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[SCI] Relativity drive


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Relativity drive: The end of wings and wheels?

08 September 2006

Justin Mullins

 

 

The trip from London to Havant on the south coast of England is like travelling through time. I sit in an air-conditioned train, on tracks first laid 150 years ago, passing roads that were known to the Romans. At one point, I pick out a canal boat, queues of cars and the trail from a high-flying jet - the evolution of mechanised travel in a single glance.

 

But evolution has a habit of springing surprises. Waiting at my destination is a man who would put an end to mechanised travel. Roger Shawyer has developed an engine with no moving parts that he believes can replace rockets and make trains, planes and automobiles obsolete. "The end of wings and wheels" is how he puts it. It's a bold claim. Read Shawyer?s theory paper here (pdf format).

 

Of course, any crackpot can rough out plans for a warp drive. What they never show you is evidence that it works. Shawyer is different. He has built a working prototype to test his ideas, and as a respected spacecraft engineer he has persuaded the British government to fund his work. Now organisations from other parts of the world, including the US air force and the Chinese government, are beating a path to his tiny company.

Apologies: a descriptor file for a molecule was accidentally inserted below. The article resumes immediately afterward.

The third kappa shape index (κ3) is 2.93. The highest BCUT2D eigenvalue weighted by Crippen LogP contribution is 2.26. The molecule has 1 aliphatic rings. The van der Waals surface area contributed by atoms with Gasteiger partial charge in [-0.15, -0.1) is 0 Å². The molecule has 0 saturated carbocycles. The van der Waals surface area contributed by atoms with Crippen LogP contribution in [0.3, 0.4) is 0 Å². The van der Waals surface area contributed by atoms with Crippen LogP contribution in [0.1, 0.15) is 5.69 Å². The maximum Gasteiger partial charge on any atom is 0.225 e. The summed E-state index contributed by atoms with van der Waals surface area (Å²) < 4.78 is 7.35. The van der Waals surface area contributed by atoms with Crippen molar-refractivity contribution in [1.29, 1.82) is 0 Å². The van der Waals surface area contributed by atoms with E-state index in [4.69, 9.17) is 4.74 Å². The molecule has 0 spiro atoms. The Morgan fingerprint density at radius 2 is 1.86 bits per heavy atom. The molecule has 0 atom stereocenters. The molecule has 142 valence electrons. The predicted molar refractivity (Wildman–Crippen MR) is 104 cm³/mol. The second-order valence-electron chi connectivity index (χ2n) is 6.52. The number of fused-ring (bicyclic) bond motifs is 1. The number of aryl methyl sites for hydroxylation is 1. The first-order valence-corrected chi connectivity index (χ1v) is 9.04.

The device that has sparked their interest is an engine that generates thrust purely from electromagnetic radiation - microwaves to be precise - by exploiting the strange properties of relativity. It has no moving parts, and releases no exhaust or noxious emissions. Potentially, it could pack the punch of a rocket in a box the size of a suitcase. It could one day replace the engines on almost any spacecraft. More advanced versions might allow cars to lift from the ground and hover. It could even lead to aircraft that will not need wings at all. I can't help thinking that it sounds too good to be true.

 

When I meet Shawyer, he turns out to be reassuringly normal. His credentials are certainly impressive. He worked his way up through the aerospace industry, designing and building navigation and communications equipment for military and commercial satellites, before becoming a senior aerospace engineer at Matra Marconi Space (later part of EADS Astrium) in Portsmouth, near where he now lives. He was also a consultant to the Galileo project, Europe's satellite navigation system, which engineers are now testing in orbit and for which he negotiated the use of the radio frequencies it needed.

 

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